Venous thromboembolism (VTE) is associated with acute morbidity, including pain and swelling of the leg and, in case of symptomatic pulmonary embolism (PE), respiratory symptoms, heart failure, and sometimes death. Long-term sequels may also occur, such as the post-thrombotic syndrome (PTS) with pain, swelling, pigmentation, eczema, and ulceration of the skin after deep vein thrombosis (DVT), chronic pulmonary hypertension after PE, and recurrent thromboembolic events. The incidence of the PTS varies in reports published during the past decade from 7% to 82%, depending on the characteristics of the population and the duration of follow-up [1–8]. The severe PTS was observed in 0.7–29%, mainly depending on the definition of the syndrome and the duration of follow-up [1,3–5,8,9]. These studies were retrospective except for two trials, in which patients were randomized to use graded compression stockings for at least 2 years or no stockings [3,8]. The use of compression therapy was associated with a reduction of the incidence of PTS. Ipsilateral recurrence of DVT was shown in another study to be strongly associated with the risk for the PTS with a hazard ratio of 6.4 . It is not known whether the duration of secondary prophylaxis with vitamin K antagonists has any effect on the risk of developing the PTS. It could be hypothesized that with a too short duration of anticoagulation there are, in addition to the symptomatic and objectively verified recurrent events, also more asymptomatic recurrences, which may have an impact on the venous circulation.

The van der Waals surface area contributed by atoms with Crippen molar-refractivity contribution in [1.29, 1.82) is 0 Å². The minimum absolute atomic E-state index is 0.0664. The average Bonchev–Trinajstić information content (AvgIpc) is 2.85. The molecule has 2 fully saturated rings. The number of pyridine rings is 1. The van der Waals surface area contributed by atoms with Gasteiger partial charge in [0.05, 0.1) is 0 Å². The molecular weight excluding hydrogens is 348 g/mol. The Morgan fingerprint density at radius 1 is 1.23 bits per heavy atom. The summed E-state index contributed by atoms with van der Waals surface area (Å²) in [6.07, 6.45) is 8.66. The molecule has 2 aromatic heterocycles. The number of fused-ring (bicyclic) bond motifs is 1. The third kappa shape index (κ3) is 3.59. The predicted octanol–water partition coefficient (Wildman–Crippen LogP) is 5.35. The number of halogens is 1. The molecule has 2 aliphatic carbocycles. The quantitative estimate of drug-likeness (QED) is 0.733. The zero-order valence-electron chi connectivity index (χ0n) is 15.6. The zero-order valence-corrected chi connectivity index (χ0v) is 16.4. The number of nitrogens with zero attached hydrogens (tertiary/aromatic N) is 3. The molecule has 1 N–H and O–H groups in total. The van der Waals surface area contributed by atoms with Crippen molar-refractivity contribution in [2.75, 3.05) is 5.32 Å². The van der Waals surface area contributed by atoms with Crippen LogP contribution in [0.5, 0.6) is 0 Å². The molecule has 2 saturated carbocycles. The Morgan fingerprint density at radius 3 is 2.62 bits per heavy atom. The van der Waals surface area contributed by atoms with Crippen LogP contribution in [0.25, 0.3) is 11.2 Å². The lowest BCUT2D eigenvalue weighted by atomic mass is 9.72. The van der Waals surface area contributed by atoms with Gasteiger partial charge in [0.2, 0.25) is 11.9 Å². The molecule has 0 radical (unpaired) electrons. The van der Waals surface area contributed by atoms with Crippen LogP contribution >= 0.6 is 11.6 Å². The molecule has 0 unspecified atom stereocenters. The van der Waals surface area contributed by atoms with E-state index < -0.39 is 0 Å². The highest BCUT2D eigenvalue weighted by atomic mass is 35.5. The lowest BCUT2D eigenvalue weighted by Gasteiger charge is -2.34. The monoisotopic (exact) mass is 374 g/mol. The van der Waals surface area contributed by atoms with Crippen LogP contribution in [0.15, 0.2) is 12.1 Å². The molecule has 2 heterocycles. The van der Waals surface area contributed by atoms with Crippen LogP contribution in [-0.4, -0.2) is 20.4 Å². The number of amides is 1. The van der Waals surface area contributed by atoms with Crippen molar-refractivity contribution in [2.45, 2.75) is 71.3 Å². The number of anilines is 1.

In the Duration of Anticoagulation (DURAC) I trial, patients with the first episode of VTE were randomized to secondary prophylaxis with vitamin K antagonists for 6 weeks or 6 months . The longer duration was associated with a lower risk of recurrence after 2 years  and after 6 years of follow-up  without a statistically significant increase of the risk of major hemorrhage. In a post hoc analysis, the longer treatment also appeared to be associated with a lower risk of developing cancer after at least 6 years of follow-up . The development of long-term sequels at 10 years of follow-up after the first episode of VTE, with emphasis on the PTS, is reported here.